"The 2003 vintage caused a lot of concern amongst us pinot guys. The heat wave in August caused sugar levels to soar quickly, without an associated development of flavors. Some people decided to pick early, like in late August. Many of us asked our growers to try to let the fruit hang as long as possible to get riper flavors. In some vineyards that meant that the growers kept watering the vines. In other vineyards, it meant that some of the riper fruit (maybe 10 to 20%) actually raisined and withered. We got a bit of luck in that the weather cooled down a bit in September, so the overall harvest was only a week or so ahead of normal.
Based on what we had to do to get the fruit ripe, we ended up with some very high sugar levels. I added a lot of water to the must, along with some acid. A few vineyards (Clos Pepe and Cargasacchi) actually gave me fruit that I didn't have to add any water or acid to, but they were the exceptions. Yields in general were quite low, some being as low as 0.5 tons per acre.
The wines out of the press were the most tannic I've ever seen with Pinot. I was afraid that the resulting wines would be really tight and hard. But after ML finished, the wines softened out a lot, to a point where they're not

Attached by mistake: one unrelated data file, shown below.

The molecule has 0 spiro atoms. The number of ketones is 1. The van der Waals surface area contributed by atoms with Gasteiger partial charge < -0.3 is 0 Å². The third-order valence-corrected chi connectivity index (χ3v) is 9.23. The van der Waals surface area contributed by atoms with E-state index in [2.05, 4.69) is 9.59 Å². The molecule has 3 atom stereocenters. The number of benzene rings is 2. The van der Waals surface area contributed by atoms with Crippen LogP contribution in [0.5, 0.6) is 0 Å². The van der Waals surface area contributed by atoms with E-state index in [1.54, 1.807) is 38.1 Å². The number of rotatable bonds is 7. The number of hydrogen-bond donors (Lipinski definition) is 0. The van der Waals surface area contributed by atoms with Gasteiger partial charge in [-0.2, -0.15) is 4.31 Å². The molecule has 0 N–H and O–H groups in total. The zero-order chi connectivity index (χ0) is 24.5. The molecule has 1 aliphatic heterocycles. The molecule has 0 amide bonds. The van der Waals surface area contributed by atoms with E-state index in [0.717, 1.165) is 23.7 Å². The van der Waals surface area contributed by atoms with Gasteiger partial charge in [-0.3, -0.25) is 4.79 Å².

that different than normal. Overall, I think the 2003 vintage will be close to the quality of 2002, with a couple wines maybe even being better. I've tried quite a few barrel samples from all over the state, and I think all areas will be good. Nothing seemed to show any "green" characteristics that I think we were all afraid would be the case."
Q: Any projected or actual figures on case production as of yet?
"I should have about 1500 cases of the 2003 vintage pinots. The numbers should be about:
Garys' Santa Lucia Highlands - 400 cases
Rosella's Santa Lucia Highlands - 250 cases
Brosseau Chalone AVA - 200 cases
Naylor Dry Hole Chalone AVA - 25 cases
Rancho Ontiveros Santa Maria Valley - 150 cases
Clos Pepe Santa Rita Hills - 250 cases
Cargasacchi Santa Rita Hills - 125 cases
The Llama, A California Blend - 100 cases"
Q: Where is Naylor Dry Hole? I love the name! And what about The Llama?!